We are going to blow our own wind instruments a little today. My personal preference would have to be the Sax, but you may be more into the Oboe or French Horn. All welcome here.
Danie Ware, author of the blindingly excellent urban alchemical fairy tale ‘Children of Artifice’ has been featuring heavily over at Damien Seaman’s blog this week with an Interview about her writing career and dayjob and the juggling act many of you raising kids on top of work and writing will be familiar with.
Then there was an in depth review which looked at the prologue debate, the core of family drama in the book and how Danie is a master craftsman when it comes to using description to move things forward and world build at the same time.
From the review The book is heartfelt and emotional, authentic and musical, a new mythology that draws its power from the old.
Maybe add this one to your Christmas reading list and don’t forget to drop us a line at email@example.com if you want to share some of your own favourites on the blog this December.
Children of Artifice is live and available on an Amazon near you. It will also be available through Forbidden Planet from Mid July. We will post more information on store based events as it comes in, but for now, Danie Ware will be at Edge lit on Saturday 4th July, easily identified by her badge that says Danie Ware and her general new book bounce.
We will have copies of Artifice at Edge so you can get them signed, just pop over to the dealers room, or bring your own with you, or any of Danie’s books, we don’t mind, it’s just nice to see happy authors scribbling on people’s stuff.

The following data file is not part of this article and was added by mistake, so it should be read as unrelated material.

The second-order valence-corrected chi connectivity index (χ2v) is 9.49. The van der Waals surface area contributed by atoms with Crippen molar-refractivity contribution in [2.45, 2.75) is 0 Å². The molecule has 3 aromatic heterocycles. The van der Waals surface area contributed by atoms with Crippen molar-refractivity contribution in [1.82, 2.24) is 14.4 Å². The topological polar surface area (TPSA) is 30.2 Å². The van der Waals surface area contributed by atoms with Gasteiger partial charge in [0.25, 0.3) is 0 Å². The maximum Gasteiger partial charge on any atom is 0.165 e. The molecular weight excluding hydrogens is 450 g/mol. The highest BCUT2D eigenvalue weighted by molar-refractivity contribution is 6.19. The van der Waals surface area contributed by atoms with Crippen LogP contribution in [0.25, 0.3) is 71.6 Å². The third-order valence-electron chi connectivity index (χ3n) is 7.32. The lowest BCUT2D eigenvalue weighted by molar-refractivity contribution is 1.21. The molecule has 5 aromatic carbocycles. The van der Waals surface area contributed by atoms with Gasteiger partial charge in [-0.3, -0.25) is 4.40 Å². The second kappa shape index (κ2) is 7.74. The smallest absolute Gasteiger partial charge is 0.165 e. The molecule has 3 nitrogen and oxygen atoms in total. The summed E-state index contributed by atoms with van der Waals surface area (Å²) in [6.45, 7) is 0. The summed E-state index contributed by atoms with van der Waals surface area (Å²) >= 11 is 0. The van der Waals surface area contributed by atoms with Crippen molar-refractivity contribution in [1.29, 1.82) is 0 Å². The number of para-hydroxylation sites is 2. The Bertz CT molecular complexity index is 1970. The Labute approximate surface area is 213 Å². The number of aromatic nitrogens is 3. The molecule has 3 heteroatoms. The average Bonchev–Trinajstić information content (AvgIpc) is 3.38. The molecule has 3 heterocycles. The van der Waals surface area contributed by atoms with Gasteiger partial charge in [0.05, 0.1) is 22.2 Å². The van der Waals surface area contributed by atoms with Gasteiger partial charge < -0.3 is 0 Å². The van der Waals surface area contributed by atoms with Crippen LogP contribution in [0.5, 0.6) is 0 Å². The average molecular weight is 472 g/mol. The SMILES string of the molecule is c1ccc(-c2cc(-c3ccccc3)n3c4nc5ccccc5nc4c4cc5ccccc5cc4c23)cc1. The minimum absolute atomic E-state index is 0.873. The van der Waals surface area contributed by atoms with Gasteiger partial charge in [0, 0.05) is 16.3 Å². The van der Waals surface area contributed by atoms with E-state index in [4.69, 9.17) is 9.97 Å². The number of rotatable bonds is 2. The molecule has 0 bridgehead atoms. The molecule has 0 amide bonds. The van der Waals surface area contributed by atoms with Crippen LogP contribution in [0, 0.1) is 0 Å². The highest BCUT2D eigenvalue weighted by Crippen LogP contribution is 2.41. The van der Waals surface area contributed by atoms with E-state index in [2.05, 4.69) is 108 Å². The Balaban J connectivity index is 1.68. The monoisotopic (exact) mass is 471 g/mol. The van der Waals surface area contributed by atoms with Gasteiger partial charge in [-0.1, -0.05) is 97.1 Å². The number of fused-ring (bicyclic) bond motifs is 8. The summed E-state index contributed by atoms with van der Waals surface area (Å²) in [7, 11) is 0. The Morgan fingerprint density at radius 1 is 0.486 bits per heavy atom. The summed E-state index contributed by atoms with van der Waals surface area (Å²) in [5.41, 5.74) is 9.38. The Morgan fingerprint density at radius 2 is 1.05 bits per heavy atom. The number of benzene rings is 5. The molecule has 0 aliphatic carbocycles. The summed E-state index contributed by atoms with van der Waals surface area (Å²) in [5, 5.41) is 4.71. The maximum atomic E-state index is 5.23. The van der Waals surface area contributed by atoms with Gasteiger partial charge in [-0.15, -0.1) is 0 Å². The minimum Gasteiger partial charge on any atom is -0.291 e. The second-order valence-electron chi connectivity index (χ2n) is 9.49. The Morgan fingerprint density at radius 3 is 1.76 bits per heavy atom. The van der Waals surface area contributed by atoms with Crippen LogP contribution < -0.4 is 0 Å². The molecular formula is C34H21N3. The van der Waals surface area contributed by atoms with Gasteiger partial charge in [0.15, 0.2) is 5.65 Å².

Anyway, a bit about the book…
An ancient city, sealed in a vast crater. A history of metallurgical magic, and of Builders that could craft the living, breathing stone.
Caphen Talmar is the high-born son of an elite family, descended from the Builders themselves, his artistic career ruined when his ex-lover broke his fingers. One night, gambling down at the wharfside – somewhere he shouldn’t have been in the first place – he meets Aden. An uncomplicated, rough-edged dockworker, Aden is everything Caph needs to forget the pressures of his father’s constant criticism. But this isn’t just another one-night stand. Aden is trying to find his sister, and he needs Caph’s help. Soon, they find themselves tangled in a deadly game of trust, lies and political rebellion. And, as Caph begins to understand the real depth of the horrors they’ve uncovered, he learns that Aden is not what he seems. And Aden knows more about the coming destruction than Caph could ever have guessed.
Praise for Children of Artifice
“Danie does it again: a delicious tale that I didn’t want to put down.
All the people, all the detail, all the story – and none of the drag. A
one-sitting read of pure joy.” – David Devereux
“Slippery, smart and sexy: an heady alchemical brew of high politics and low magic that’s strong enough to lay anyone low.” – Simon Morden
“A skilful alchemy of raw emotion, renegade sensuality and emboldened fantasy. Ware tears out her readers’ hearts and dips them in molten gold, making every one of us a willing child of Artifice.” – Kim Lakin-Smith